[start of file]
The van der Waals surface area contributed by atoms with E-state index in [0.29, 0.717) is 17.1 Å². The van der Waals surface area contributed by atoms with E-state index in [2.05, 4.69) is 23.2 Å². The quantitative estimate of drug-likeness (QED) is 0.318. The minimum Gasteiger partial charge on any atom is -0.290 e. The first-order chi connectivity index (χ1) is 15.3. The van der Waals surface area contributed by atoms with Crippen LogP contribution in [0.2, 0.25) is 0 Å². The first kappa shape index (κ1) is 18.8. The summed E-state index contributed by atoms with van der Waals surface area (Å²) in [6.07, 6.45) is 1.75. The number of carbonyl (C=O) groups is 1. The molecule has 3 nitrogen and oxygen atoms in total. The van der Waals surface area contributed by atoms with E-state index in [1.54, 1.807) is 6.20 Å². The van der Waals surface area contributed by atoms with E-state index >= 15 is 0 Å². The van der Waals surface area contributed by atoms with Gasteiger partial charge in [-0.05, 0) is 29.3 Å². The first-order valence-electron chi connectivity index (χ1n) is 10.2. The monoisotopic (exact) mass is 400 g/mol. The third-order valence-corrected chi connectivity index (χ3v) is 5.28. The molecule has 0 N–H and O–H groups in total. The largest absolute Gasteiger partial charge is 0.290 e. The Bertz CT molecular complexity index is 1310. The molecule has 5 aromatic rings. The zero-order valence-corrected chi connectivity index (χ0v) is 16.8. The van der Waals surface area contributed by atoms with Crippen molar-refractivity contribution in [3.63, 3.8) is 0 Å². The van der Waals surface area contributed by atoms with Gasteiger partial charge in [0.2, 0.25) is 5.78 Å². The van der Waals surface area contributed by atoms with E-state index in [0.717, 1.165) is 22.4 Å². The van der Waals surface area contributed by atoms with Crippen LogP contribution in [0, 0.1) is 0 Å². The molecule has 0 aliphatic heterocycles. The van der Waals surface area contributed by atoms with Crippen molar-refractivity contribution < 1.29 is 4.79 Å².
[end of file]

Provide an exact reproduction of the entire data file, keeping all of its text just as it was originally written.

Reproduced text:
The van der Waals surface area contributed by atoms with E-state index in [0.29, 0.717) is 17.1 Å². The van der Waals surface area contributed by atoms with E-state index in [2.05, 4.69) is 23.2 Å². The quantitative estimate of drug-likeness (QED) is 0.318. The minimum Gasteiger partial charge on any atom is -0.290 e. The first-order chi connectivity index (χ1) is 15.3. The van der Waals surface area contributed by atoms with Crippen LogP contribution in [0.2, 0.25) is 0 Å². The first kappa shape index (κ1) is 18.8. The summed E-state index contributed by atoms with van der Waals surface area (Å²) in [6.07, 6.45) is 1.75. The number of carbonyl (C=O) groups is 1. The molecule has 3 nitrogen and oxygen atoms in total. The van der Waals surface area contributed by atoms with E-state index in [1.54, 1.807) is 6.20 Å². The van der Waals surface area contributed by atoms with E-state index >= 15 is 0 Å². The van der Waals surface area contributed by atoms with Gasteiger partial charge in [-0.05, 0) is 29.3 Å². The first-order valence-electron chi connectivity index (χ1n) is 10.2. The monoisotopic (exact) mass is 400 g/mol. The third-order valence-corrected chi connectivity index (χ3v) is 5.28. The molecule has 0 N–H and O–H groups in total. The largest absolute Gasteiger partial charge is 0.290 e. The Bertz CT molecular complexity index is 1310. The molecule has 5 aromatic rings. The zero-order valence-corrected chi connectivity index (χ0v) is 16.8. The van der Waals surface area contributed by atoms with Crippen molar-refractivity contribution in [3.63, 3.8) is 0 Å². The van der Waals surface area contributed by atoms with Gasteiger partial charge in [0.2, 0.25) is 5.78 Å². The van der Waals surface area contributed by atoms with E-state index in [0.717, 1.165) is 22.4 Å². The van der Waals surface area contributed by atoms with Crippen LogP contribution in [0, 0.1) is 0 Å². The molecule has 0 aliphatic heterocycles. The van der Waals surface area contributed by atoms with Crippen molar-refractivity contribution < 1.29 is 4.79 Å².